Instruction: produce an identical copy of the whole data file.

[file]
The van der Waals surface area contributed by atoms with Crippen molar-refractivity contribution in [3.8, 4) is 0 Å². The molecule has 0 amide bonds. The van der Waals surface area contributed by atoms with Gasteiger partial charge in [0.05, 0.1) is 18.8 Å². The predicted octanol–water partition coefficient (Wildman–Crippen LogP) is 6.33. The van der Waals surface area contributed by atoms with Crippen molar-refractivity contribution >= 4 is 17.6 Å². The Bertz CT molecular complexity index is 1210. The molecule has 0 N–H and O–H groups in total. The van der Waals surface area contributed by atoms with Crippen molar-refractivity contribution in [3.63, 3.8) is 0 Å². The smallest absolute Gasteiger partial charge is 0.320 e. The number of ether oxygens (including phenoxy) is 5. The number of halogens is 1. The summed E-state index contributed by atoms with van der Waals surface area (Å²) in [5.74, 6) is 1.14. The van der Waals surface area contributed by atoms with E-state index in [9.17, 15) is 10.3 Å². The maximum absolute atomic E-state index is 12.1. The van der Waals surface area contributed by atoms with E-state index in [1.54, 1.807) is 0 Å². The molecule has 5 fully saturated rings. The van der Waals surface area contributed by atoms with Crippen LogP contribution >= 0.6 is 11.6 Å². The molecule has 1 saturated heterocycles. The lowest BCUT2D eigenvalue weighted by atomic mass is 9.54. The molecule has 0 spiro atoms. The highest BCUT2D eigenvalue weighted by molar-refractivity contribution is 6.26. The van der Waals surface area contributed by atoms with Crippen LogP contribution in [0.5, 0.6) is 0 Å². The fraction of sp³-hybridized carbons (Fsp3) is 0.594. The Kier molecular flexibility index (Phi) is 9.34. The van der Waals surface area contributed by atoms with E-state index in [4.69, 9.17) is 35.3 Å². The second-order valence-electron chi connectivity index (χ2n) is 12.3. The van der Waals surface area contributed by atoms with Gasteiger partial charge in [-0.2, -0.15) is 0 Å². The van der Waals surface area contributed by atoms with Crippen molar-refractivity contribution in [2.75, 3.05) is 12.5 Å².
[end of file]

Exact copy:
The van der Waals surface area contributed by atoms with Crippen molar-refractivity contribution in [3.8, 4) is 0 Å². The molecule has 0 amide bonds. The van der Waals surface area contributed by atoms with Gasteiger partial charge in [0.05, 0.1) is 18.8 Å². The predicted octanol–water partition coefficient (Wildman–Crippen LogP) is 6.33. The van der Waals surface area contributed by atoms with Crippen molar-refractivity contribution >= 4 is 17.6 Å². The Bertz CT molecular complexity index is 1210. The molecule has 0 N–H and O–H groups in total. The van der Waals surface area contributed by atoms with Crippen molar-refractivity contribution in [3.63, 3.8) is 0 Å². The smallest absolute Gasteiger partial charge is 0.320 e. The number of ether oxygens (including phenoxy) is 5. The number of halogens is 1. The summed E-state index contributed by atoms with van der Waals surface area (Å²) in [5.74, 6) is 1.14. The van der Waals surface area contributed by atoms with E-state index in [9.17, 15) is 10.3 Å². The maximum absolute atomic E-state index is 12.1. The van der Waals surface area contributed by atoms with E-state index in [1.54, 1.807) is 0 Å². The molecule has 5 fully saturated rings. The van der Waals surface area contributed by atoms with Crippen LogP contribution >= 0.6 is 11.6 Å². The molecule has 1 saturated heterocycles. The lowest BCUT2D eigenvalue weighted by atomic mass is 9.54. The molecule has 0 spiro atoms. The highest BCUT2D eigenvalue weighted by molar-refractivity contribution is 6.26. The van der Waals surface area contributed by atoms with Crippen LogP contribution in [0.5, 0.6) is 0 Å². The fraction of sp³-hybridized carbons (Fsp3) is 0.594. The Kier molecular flexibility index (Phi) is 9.34. The van der Waals surface area contributed by atoms with E-state index in [4.69, 9.17) is 35.3 Å². The second-order valence-electron chi connectivity index (χ2n) is 12.3. The van der Waals surface area contributed by atoms with Gasteiger partial charge in [-0.2, -0.15) is 0 Å². The van der Waals surface area contributed by atoms with Crippen molar-refractivity contribution in [2.75, 3.05) is 12.5 Å².